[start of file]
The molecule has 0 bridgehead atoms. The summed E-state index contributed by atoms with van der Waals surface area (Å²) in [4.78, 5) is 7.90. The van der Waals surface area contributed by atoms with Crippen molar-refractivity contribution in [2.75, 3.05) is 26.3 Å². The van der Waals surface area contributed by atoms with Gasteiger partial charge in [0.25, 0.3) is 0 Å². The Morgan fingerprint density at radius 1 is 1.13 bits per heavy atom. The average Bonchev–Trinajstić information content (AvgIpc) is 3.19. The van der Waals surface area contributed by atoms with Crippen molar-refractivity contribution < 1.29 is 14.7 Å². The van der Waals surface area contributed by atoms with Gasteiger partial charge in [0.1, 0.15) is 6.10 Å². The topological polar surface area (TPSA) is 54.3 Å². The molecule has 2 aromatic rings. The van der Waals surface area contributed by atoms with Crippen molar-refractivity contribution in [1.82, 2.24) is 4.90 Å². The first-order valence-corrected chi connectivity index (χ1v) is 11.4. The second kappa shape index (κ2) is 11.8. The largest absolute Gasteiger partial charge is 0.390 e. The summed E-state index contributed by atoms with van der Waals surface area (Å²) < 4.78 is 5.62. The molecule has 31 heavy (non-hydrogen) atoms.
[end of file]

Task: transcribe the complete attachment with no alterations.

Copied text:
The molecule has 0 bridgehead atoms. The summed E-state index contributed by atoms with van der Waals surface area (Å²) in [4.78, 5) is 7.90. The van der Waals surface area contributed by atoms with Crippen molar-refractivity contribution in [2.75, 3.05) is 26.3 Å². The van der Waals surface area contributed by atoms with Gasteiger partial charge in [0.25, 0.3) is 0 Å². The Morgan fingerprint density at radius 1 is 1.13 bits per heavy atom. The average Bonchev–Trinajstić information content (AvgIpc) is 3.19. The van der Waals surface area contributed by atoms with Crippen molar-refractivity contribution < 1.29 is 14.7 Å². The van der Waals surface area contributed by atoms with Gasteiger partial charge in [0.1, 0.15) is 6.10 Å². The topological polar surface area (TPSA) is 54.3 Å². The molecule has 2 aromatic rings. The van der Waals surface area contributed by atoms with Crippen molar-refractivity contribution in [1.82, 2.24) is 4.90 Å². The first-order valence-corrected chi connectivity index (χ1v) is 11.4. The second kappa shape index (κ2) is 11.8. The largest absolute Gasteiger partial charge is 0.390 e. The summed E-state index contributed by atoms with van der Waals surface area (Å²) < 4.78 is 5.62. The molecule has 31 heavy (non-hydrogen) atoms.